Cuellar has voted in line with President Donald Trump’s policy positions almost 69% of the time since the current Congress was inaugurated, according to a FiveThirtyEight tally. The League of Conservation Voters gave Cuellar a 42% cumulative score on its ranking of lawmakers’ pro-environmental votes.
Cuellar’s allies are sending in cavalry of their own. Oil and gas political action committees spent $116,000 on his campaign since 2019, filings collected by the nonpartisan Center for Responsive Politics show. Nine electric utilities, most of whose business depends on fossil fuels, pitched in another $28,500.
The U.S. Chamber of Commerce, which does not disclose its donors but spent years funding climate misinformation campaigns, is already airing a 30-second ad in Spanish touting Cuellar’s record of passing the new U.S.-Mexico-China trade agreement and boosting auto manufacturing in the state. The group told the Federal Election Commission in a filing that it planned to spend $200,000 on TV ads mentioning Cuellar. A top U.S. Chamber of Commerce official publicly vowed to lock horns with Justice Democrats, the progressive group behind the campaign of Rep. Alexandria Ocasio-Cortez (D-N.Y.), which has backed Cisneros.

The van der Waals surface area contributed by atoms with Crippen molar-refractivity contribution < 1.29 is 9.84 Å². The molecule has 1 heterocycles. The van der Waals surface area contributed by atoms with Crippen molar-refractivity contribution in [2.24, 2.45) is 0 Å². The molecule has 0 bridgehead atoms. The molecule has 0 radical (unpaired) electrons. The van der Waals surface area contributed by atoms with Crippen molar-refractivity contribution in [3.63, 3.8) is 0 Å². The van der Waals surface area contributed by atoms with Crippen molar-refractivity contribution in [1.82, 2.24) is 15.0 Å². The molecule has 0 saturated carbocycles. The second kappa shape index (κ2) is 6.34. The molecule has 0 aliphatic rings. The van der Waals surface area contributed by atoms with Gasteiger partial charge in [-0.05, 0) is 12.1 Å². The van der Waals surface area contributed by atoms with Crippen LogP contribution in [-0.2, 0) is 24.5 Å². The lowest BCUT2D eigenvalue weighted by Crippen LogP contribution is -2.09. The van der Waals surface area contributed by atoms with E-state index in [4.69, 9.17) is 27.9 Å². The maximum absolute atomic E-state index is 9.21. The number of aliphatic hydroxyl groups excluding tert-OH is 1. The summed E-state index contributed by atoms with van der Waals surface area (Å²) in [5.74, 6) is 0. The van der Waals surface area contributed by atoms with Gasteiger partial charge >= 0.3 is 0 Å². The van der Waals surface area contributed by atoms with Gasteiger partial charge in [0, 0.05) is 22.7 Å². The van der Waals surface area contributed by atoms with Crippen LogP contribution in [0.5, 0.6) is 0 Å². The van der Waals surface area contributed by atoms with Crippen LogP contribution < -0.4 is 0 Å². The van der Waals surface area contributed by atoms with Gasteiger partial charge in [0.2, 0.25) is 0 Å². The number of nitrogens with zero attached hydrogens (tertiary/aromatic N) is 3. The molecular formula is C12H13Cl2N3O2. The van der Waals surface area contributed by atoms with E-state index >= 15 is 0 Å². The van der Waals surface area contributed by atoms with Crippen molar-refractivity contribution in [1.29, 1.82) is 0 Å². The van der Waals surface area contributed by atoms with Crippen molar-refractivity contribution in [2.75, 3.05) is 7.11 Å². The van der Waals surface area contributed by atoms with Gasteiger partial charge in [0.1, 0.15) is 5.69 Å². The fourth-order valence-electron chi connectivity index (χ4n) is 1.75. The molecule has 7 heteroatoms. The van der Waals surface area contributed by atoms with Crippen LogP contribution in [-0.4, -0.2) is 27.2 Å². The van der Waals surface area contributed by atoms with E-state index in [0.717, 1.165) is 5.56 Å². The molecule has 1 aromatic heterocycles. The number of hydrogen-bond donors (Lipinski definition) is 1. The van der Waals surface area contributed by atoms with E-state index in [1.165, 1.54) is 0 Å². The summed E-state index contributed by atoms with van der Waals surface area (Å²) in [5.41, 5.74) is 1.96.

“This is a first for us, and we’re putting our money where our mouth is,” Scott Reed, the U.S. Chamber’s senior political strategist, told The Texas Tribune this month. “It’s game on, Justice Democrats.”
The U.S. Chamber did not respond to emailed questions about whether it planned to add any resources to back Cuellar or get involved in the other two races, but it said it would hold a “big endorsement event in Texas” ahead of the primary.
In the other two districts, the industry may be playing a game of wait and see.